The creatures have been chosen largely to help slow down an opponent. First-strike flyers, the Propaganda Muse, and Blinking Spirit all can slow an assault while waiting for Afterlifes, Tradewind Riders, and Remove Souls to come online. This is obviously a metagamed deck that is designed to control the board and then move to victory in a creature-heavy environment.
Beasty Beasty Beast Beast
4 Branchsnap Lorian
4 Ravenous Baloth
4 Silt Crawler
4 Snarling Undorak
4 Riptide Mangler
4 Wirewood Savage
4 Tropical Island
4 Yavimaya Coast
This deck tries to also metagame a bit. Expecting more creature decks to be fast, this deck will try and stuff the smaller creatures. It has a lot of creatures starting at the two drop and does not have a lot of expensive fat. The most expensive creature is Hystrodon, which has morph; otherwise, it’s a four-drop. The idea of the deck is to play creatures quickly that will outpace little goblins, zombies, and such. It will have problems with evasion and regenerators. The Overrun should get you past the latter, but the former you’ll just have to outpace.
And you can outpace an evasion deck with the Ravenous Baloth. I went with blue as the off color because it had a pair of excellent two drops. They can help shore up a quick attack and the Mangler will always be as big as your biggest non-Blastoderm creature.
The Savages give you card advantage and should help you find those Overruns more quickly. And you can hide the Hystrodons in a cloud of Branchsnap Lorians and Undoraks, if need be.
4 Priest of Titania
4 Llanowar Elves
4 Fyndhorn Elves
4 Llanowar Elite
4 Deranged Hermit
2 Stonewood Invoker
4 Sylvan Messenger
2 Timberwatch Elves
4 Skyshroud Poacher
3 Elvish Fury
This deck wants to make some quick mana and then begin to beat down either through the casting of a big nasty Elite, or by using the Poacher as a sort of (small) Swiss army knife to get Hermits, Wellwishers or Timberwatch Elves. It can also get Messengers when you run out of good targets, or if they don’t apply. This deck starts out slower than others, but can rally forces so quickly that it hopes to overwhelm opponents.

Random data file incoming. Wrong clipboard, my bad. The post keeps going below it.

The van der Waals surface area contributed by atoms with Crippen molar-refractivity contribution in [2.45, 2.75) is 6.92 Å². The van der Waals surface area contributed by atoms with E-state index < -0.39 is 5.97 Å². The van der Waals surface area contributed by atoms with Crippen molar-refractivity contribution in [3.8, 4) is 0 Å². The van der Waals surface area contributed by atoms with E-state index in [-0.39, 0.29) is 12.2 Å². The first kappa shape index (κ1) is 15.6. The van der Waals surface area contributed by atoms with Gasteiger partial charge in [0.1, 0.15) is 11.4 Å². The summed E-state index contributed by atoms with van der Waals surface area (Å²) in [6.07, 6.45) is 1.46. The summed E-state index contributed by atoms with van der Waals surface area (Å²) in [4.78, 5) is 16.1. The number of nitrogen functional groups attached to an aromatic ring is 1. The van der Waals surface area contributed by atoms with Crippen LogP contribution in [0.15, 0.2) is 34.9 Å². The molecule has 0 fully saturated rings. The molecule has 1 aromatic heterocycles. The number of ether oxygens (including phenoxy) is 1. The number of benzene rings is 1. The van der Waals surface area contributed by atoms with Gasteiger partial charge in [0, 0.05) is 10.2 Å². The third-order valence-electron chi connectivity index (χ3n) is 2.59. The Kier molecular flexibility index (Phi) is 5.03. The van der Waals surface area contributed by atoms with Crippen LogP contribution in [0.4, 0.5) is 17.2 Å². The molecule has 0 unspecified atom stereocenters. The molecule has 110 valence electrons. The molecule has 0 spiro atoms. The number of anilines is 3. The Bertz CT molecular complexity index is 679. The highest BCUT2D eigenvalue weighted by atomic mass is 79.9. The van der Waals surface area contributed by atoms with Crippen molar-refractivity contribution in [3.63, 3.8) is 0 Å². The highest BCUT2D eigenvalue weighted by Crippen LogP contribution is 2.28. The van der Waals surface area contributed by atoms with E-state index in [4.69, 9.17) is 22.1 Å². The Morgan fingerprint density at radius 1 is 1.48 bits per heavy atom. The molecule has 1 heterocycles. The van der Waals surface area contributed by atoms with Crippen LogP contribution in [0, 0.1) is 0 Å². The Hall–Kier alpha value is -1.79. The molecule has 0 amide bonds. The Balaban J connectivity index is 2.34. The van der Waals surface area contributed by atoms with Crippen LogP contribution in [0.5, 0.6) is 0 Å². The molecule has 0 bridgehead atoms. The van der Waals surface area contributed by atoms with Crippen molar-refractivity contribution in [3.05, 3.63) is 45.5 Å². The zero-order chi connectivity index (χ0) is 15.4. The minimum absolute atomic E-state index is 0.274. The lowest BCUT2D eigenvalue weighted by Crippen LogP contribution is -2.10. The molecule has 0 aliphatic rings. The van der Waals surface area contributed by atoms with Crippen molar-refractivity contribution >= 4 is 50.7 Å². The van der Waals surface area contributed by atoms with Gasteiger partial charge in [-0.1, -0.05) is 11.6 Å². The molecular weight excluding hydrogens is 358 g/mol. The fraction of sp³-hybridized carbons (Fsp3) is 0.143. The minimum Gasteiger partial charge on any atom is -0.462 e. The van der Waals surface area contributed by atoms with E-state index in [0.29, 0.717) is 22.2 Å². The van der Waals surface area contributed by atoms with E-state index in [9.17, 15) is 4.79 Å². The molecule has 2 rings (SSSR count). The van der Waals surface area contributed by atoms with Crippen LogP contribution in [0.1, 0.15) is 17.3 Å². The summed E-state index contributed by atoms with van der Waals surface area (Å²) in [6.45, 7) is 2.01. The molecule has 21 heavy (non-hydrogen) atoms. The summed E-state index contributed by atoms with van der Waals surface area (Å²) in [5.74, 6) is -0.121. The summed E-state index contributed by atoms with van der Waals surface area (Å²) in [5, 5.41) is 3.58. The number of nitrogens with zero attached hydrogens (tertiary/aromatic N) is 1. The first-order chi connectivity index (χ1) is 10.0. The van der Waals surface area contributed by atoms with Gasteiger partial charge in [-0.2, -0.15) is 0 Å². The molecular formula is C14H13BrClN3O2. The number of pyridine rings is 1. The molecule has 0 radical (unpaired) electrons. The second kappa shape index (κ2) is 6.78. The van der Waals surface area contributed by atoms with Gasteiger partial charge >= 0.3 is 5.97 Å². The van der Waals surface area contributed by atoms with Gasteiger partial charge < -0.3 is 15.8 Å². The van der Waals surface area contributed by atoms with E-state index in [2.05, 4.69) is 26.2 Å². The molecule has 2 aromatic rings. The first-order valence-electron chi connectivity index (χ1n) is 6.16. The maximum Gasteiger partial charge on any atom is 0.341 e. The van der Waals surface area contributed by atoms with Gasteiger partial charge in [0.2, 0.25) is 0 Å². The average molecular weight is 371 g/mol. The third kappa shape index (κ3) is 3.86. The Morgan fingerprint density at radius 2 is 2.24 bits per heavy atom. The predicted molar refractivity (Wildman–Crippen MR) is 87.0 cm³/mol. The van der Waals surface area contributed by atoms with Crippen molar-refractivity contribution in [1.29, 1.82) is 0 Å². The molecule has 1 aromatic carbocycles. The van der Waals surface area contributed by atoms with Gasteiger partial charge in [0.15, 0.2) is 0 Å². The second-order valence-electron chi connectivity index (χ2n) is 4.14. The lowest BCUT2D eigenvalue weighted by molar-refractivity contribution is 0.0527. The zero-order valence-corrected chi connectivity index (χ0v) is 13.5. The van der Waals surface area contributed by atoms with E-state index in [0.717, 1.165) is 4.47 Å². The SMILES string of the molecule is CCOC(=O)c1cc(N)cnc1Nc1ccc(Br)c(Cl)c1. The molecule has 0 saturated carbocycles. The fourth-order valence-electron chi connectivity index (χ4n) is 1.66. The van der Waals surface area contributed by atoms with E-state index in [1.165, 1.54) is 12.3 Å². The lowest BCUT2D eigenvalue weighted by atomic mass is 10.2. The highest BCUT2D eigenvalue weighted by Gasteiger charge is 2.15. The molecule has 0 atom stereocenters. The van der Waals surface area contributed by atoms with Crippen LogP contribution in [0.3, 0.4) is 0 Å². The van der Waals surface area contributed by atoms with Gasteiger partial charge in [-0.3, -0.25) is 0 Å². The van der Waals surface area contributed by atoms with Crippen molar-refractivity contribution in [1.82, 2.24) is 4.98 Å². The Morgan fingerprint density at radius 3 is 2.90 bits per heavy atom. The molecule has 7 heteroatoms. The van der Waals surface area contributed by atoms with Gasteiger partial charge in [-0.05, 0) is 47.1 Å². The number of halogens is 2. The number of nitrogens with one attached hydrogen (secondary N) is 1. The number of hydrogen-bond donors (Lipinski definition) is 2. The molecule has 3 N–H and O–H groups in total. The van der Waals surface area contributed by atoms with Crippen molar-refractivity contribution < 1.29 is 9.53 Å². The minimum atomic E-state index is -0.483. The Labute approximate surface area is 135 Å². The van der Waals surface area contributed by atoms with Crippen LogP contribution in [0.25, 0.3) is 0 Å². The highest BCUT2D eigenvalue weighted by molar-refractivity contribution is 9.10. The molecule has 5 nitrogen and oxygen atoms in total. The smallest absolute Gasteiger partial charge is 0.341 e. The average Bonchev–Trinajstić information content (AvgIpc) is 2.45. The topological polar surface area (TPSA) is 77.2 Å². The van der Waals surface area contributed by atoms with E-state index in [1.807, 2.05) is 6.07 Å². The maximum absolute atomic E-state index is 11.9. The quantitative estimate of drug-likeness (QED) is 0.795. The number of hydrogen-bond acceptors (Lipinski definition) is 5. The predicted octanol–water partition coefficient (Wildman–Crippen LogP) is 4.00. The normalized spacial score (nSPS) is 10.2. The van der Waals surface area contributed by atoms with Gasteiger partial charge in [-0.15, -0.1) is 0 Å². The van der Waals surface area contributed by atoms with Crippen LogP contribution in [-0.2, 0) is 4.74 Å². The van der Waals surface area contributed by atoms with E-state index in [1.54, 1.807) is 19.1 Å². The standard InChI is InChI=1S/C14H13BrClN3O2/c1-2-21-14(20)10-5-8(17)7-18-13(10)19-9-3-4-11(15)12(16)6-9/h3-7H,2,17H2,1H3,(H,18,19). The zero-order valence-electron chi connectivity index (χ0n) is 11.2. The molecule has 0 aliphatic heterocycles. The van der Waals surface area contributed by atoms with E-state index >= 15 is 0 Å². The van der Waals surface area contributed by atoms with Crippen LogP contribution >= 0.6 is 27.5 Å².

Goblin War Cry
4 Goblin Lackey
4 Goblin Balloon Brigade
4 Mogg Fanatic
4 Goblin Piledriver
2 Goblin Mutant
4 Goblin Ringleader
2 Arms Dealer
4 Gempalm Incinerator
2 Goblin Taskmaster
4 Goblin Grenade
1 Goblin Warrens
1 Goblin Bombardment
3 Goblin Shrine
4 Goblin Burrows
With an environment termed Goblin Wars, how could you not expect a goblin deck?
You might prefer Rishadan Ports to the Goblin Burrows, but in a fast environment like this one, I fear that the Port would do little other than be an annoying colorless land. This deck has ways of dealing that last little damage after it stalls with the Bombardment and Grenades. With Shrines and Balloon Brigades, it can even sail over some armies. The Arms Dealer and Incinerator can help clear out a path – it’s nice to have creatures that work as removal. And we have a couple of Mutants to carry through some armies.
You might want to experiment with Mogg Infestation. It’s very rare that a creature type could qualify for a Wrath-effect, so it may be worth playing. If Goblin King is allowed as an honorary goblin, it could go in. You could also substitute Kings for the Shrines, but I prefer the harder to destroy Shrines.
You have fourteen one-drops, so this deck puts on quick pressure. It does not follow that up with any two drops, however, except for the Piledriver. However, you can keep playing one drops. You might also want to try Goblin Patrol, since you have few two drops to slow down.
And that should give you some ideas for a Tribal/Goblin/Creature deck. This type of alternate format is among the more popular – and I expect that there are others out there that I am unaware of. The fact that they are not listed above is merely a sign of my own ignorance, and I apologize.
The very concept of playing with thematic decks revolving around a creature type is quite exhilarating. I recommend it to all.
The Banned Lists
Tribal Wars (www.wizards.com)
Circle of Solace
Goblin Wars/Creature World (www.e-league.com)
Coat of Arms
Crown of Ascension
Crown of Fury
Crown of Suspicion
Maze of Ith
Survival of the Fittest